Resolution versus Listening to the Body

Did you make a New Year’s Resolution this year? How well does it work for you? Can you stick to your resolution long-term?

Whether you try to lose weight, change your diet, start a new exercise regime or alter a sleep schedule … changing your habits towards better health and well-being is challenging!

I asked some of my clients about their New Year’s goals over the last few days. Some responded that they never come up with a resolution, because they know they cannot keep it up anyway. Others are very clear and motivated with their health goals. For example, they peel themselves out of bed at 5 am in the morning to get their fitness exercise done before work… Sounds a little harsh to me!

Maybe these two extremes are two sides of the same coin!

Many people are out of touch with their body. Whether they are a couch potato – or follow a tough exercise regime, whether they keep eating their sugar-loaded desserts – or stick to a restricted diet plan, whether they give in and leave things as they are – or try to fight and control their body… All these strategies may have one thing in common: Listening to their body’s needs and bringing kind attention to themselves is not part of their experience.

Maybe this is why it is so hard to stick to a new (health) goal. There is one important piece missing which is the connection to yourself and your body. When it comes to changing habits like getting in shape or losing some pounds, many people start off the process by judging and being hard on themselves. Negative self-talk is very common. “I am too lazy” or “I have always been a bit chubby…” Often there are feelings of shame or guilt involved. – Who chooses to be in touch with that voluntarily? So either you avoid it altogether … or you fight your body having a determination and discipline, an “iron will”, to make that change happen. Often you cannot keep this up for too long.

I suggest that lasting change comes from another place – a place of calm, openness and kindliness.

It is hard to find this place in the hustle and bustle of life. You have to make time and space for it. Some people find this space on their walks in the forest, others in meditation or others while blowing glass. For some people it is helpful to find guidance in an Alexander session, a Reflexology treatment or with a meditation teacher. You need to be quiet to be able to listen to your body.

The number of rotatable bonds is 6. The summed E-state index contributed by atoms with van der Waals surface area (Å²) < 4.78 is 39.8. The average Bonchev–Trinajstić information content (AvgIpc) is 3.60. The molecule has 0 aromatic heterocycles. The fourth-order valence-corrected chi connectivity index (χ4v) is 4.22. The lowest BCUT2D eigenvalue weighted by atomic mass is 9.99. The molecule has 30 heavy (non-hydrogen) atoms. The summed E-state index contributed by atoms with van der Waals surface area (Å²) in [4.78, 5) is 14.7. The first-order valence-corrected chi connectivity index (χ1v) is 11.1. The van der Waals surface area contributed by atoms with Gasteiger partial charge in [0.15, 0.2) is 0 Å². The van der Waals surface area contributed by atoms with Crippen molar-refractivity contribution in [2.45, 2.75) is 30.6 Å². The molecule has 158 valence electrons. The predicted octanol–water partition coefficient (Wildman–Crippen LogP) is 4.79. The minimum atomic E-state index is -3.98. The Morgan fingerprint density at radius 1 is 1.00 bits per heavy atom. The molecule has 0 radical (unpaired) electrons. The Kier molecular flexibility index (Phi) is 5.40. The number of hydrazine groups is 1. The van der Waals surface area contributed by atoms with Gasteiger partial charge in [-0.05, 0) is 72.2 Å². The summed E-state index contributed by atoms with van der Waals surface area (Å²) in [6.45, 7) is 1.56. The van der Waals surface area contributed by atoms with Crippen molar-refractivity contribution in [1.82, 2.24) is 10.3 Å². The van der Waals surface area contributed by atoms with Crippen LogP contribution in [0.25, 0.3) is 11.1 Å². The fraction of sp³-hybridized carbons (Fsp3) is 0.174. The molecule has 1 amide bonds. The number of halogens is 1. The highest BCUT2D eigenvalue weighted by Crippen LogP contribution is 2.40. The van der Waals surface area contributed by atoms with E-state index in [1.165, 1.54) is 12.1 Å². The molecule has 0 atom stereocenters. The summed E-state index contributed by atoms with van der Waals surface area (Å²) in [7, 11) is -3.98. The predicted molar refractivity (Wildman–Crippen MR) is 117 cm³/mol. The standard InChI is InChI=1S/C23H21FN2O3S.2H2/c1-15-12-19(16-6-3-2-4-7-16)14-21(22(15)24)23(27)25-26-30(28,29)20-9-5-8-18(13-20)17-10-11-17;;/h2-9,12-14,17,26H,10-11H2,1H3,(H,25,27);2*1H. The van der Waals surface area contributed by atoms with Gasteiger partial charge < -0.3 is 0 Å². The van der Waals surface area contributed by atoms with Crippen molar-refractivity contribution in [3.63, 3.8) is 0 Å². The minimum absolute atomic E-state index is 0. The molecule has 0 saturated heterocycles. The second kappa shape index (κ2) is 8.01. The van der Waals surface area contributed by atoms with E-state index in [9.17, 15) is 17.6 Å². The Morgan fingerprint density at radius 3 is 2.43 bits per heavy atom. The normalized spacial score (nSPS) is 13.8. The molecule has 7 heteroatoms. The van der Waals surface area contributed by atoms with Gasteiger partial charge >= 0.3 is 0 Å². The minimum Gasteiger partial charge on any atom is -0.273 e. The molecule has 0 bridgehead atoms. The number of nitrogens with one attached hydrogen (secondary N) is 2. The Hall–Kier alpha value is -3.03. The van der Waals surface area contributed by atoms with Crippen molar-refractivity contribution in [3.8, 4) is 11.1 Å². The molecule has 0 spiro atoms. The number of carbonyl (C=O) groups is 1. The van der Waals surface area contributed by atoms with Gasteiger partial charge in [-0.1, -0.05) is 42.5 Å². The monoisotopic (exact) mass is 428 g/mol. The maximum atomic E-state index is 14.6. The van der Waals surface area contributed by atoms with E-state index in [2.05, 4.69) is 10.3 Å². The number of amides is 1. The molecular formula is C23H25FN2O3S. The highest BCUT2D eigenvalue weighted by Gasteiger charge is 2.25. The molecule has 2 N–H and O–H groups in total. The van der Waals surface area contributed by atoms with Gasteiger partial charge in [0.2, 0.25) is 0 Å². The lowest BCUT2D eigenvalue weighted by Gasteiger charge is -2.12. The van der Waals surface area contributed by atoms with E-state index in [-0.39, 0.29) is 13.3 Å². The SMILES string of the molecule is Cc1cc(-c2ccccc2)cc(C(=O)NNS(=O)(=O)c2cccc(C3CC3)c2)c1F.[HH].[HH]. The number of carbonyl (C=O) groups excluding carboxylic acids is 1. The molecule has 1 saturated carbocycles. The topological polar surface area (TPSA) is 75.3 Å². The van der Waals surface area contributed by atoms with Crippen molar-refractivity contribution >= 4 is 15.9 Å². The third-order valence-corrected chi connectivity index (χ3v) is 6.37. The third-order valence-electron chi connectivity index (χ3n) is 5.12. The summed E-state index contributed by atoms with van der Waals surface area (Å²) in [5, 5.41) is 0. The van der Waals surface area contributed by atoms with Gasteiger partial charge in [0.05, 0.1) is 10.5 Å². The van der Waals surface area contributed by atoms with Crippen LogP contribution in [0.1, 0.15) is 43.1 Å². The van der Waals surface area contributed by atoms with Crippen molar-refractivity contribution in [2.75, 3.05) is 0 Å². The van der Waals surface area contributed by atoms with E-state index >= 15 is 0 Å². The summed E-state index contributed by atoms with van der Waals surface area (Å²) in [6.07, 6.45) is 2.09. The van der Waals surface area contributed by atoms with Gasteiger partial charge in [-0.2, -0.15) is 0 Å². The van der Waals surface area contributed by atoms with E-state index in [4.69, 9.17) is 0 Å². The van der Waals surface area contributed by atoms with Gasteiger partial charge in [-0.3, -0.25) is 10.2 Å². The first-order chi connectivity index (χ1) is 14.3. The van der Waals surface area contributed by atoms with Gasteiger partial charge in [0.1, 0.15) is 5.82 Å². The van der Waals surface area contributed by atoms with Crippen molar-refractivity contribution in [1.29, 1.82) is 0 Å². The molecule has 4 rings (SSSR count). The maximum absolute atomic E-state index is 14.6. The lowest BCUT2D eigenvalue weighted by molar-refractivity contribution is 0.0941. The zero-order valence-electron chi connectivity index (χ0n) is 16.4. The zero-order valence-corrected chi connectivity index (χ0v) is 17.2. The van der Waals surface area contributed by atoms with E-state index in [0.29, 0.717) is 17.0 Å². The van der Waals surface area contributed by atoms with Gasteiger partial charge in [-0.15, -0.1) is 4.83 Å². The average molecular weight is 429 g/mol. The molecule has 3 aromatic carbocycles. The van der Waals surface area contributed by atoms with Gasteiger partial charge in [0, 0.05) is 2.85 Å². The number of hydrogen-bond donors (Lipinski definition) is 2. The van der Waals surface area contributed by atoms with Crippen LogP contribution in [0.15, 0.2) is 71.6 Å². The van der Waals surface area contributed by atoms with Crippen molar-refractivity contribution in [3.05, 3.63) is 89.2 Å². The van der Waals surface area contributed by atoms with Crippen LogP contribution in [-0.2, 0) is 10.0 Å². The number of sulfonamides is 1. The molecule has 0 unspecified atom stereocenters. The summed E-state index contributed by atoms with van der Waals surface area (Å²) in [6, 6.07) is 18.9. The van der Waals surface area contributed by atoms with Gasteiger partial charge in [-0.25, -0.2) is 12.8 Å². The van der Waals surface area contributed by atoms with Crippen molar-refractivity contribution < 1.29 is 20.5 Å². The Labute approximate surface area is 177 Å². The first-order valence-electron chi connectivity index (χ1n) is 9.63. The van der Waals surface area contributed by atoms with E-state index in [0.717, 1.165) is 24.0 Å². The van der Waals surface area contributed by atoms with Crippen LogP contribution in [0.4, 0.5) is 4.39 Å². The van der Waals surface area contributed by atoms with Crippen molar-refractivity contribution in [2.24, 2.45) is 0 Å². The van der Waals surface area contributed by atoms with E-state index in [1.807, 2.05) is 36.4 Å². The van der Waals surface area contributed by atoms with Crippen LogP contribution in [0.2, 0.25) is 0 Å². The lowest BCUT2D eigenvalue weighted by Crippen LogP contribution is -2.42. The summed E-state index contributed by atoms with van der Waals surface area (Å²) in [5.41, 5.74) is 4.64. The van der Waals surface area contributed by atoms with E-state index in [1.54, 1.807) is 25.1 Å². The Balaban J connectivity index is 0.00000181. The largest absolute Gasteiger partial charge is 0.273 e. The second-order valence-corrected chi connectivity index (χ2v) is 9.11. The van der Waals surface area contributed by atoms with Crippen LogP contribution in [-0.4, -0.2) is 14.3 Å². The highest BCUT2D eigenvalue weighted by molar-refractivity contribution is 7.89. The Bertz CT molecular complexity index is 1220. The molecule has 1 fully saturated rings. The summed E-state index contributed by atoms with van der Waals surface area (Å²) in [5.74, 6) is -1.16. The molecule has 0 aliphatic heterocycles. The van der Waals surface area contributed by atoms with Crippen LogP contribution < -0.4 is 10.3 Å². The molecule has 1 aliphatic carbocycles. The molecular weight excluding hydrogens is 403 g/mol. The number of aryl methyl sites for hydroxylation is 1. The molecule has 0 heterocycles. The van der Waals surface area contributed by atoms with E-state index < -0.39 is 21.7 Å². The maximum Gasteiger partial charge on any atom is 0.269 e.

We can start right here and now to get quiet and connected:

Open your senses. Get still for a moment and listen to the sounds around you. Be aware of your breathing. Just witness the movement of your breaths for a moment.

Let your shoulders drop and the palms of your hands soften.

Let your feet rest on the floor. Notice your sitting bones on the chair (if you are sitting) and then notice your whole length form the sitting bones to the top of your head. (If you are standing, notice the length from the feet to the top of your head.)

Look away from the screen for a moment. Let your eyes soften. Allow time to pass. Rest in stillness for a moment. Be awake and present! Let your senses be awake!

Being in touch with your body is simple. It just needs a little shift in perception. You pay attention to your body. You open your senses. Staying in touch with the body and listening to its needs may be the way to create lasting changes towards better health and well-being. Here are some more strategies that may be helpful:

  • Slow down and practice deep breathing.

 

  • Eat mindfully: Take time for your meals. Sit down. Eat slowly. Let time pass before you take the next helping. (And you may not need it.) Listen to your needs.

 

  • Find an exercise that you like. Because your friend is a runner, doesn’t mean it is good for you. You may enjoy going for walks and/or practicing yoga. Stick to your individual exercise program. What is realistic for you?

 

  • Follow your exercise routine, but don’t be hard on yourself. Watch how you talk to yourself. Stay positive! Talk to you as you were talking to a good friend! Be kind to yourself!

 

  • Observe yourself and be curious about your body’s signals. It is nice out and you feel like going for a walk? Follow up! You are tired? Have a little nap or Constructive Lie-down. Find ways to include your body’s needs in your daily life!

 

  • Take time to care for yourself every day! Have a bath, go for a walk or meditate! Eat healthy nutritious food, move your body and take time to rest and recover!

 

  • Be present! Pay attention to your body. Trust the innate wisdom of your body!
Share
Balance Art Studio
Balance Art studio Menu